Wednesday, January 07, 2009

Last Look at 2008 and the Economy

It is clear that 2008 was not a very good year and it is official that the current U.S. recession started already in December 2007.

So how far are we into this recession that has already lasted longer than the previous two (1990 and 2001 recessions lasted 8 months each)?

I believe the U.S. economy is probably only half way through this recession. I believe that this will be the longest and most severe recession in the post World War II period.

Even if Barack Obama is able to get the Republicans to back his stimulus package, the U.S. GDP will continue to contract throughout 2009 for a cumulative output loss of 5% and a recession that will last close to two years.

One last look at 2008 will reveal a very weak fourth quarter with GDP growth contracting -6%, in the wake of a sharp fall in personal consumption and private domestic investments.

There is a good chance of real GDP growth contraction playing out through the year as follows: Q1 2009 -5%; Q2 2009 -4%; Q3 2009. -2.5%; Q4 2009 -1%, adding up to a yearly real GDP growth of -3.4% for the U.S. in 2009.

The U.S. consumer is at the center of the dynamics that will play out in the real economy in 2009, and it will not be pretty. Currently personal consumption in the U.S. makes up over two-thirds of all aggregate demand. So with indications that personal consumption will continue to contract throughout 2009 quite sharply as a result of negative wealth effects from housing and equity market losses, the disappearance of home equity withdrawal from the second half of 2008, mounting job losses, tighter credit conditions and high debt servicing ratios (the debt to income ratio went from 70% in the 90s, to 100% in 2000 to 140% now).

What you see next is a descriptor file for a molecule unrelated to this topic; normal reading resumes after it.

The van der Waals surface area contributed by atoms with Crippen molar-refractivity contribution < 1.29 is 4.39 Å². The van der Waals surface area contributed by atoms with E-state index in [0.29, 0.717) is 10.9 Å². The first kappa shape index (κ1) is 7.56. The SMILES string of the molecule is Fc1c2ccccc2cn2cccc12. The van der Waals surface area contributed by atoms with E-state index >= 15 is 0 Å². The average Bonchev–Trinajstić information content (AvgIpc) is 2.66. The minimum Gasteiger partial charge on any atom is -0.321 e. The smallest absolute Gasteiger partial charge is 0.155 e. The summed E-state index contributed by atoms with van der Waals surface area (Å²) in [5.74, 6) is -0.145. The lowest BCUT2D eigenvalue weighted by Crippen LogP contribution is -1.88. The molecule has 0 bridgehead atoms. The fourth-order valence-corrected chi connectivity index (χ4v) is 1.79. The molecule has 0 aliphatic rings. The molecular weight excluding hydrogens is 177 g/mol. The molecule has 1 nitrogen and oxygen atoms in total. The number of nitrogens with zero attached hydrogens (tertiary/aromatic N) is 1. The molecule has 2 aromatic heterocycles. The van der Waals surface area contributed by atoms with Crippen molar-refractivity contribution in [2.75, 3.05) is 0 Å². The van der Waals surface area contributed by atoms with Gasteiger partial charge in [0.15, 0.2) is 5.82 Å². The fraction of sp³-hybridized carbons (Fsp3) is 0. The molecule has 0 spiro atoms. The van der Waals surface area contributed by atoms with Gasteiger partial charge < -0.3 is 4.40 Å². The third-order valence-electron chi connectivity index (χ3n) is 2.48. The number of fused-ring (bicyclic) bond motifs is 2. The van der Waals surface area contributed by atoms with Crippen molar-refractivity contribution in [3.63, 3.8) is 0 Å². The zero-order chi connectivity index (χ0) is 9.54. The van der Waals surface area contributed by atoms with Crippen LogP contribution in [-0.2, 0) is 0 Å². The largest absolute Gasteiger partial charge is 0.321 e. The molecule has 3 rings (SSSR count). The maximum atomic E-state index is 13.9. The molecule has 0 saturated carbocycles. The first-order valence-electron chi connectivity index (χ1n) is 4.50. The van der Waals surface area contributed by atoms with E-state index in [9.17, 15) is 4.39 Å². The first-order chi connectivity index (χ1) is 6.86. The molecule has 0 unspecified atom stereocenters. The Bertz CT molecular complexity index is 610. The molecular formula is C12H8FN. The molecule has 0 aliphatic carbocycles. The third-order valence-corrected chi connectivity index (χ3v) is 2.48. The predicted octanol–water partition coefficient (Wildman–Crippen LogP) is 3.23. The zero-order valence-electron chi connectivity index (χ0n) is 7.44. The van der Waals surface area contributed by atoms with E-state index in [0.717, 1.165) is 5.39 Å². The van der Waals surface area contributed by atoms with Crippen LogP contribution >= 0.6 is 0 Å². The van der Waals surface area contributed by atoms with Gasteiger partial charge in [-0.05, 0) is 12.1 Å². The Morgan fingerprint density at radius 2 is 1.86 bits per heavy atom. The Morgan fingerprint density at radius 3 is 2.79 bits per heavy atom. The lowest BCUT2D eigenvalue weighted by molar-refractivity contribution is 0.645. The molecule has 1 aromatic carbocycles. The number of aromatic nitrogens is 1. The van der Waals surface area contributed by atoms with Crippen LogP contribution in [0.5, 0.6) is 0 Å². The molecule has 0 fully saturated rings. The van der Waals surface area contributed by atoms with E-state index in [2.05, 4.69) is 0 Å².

The wealth losses for households related to the fall in home prices are roughly $4 trillion so far, and are clearly bound to increase further as home prices continue to fall –eventually reaching the $6-8 trillion range.

This retrenchment of the U.S. consumer will result in a painful rebalancing in the economy that will eventually restore the saving rate of a decade ago.

Economy wide job cuts are expected, with big corporations and small enterprises, residential and commercial construction, financial services and manufacturing continuing to shed jobs at a strong pace. Moreover with structural shifts in the economy since the last recession, job losses this time will be more severe in the service sector, including retail, business and professional services and leisure and hospitality. So I am afraid that lay-offs are bound to continue. Unemployment might peak between 9 and 10% in 2010. Almost two years after the recession began we will still be feeling the effects on jobs. This will not even count those discouraged workers who leave the work force and are no longer eligiable for unemployment.

This could all lead to deflationary pressure in the economy.

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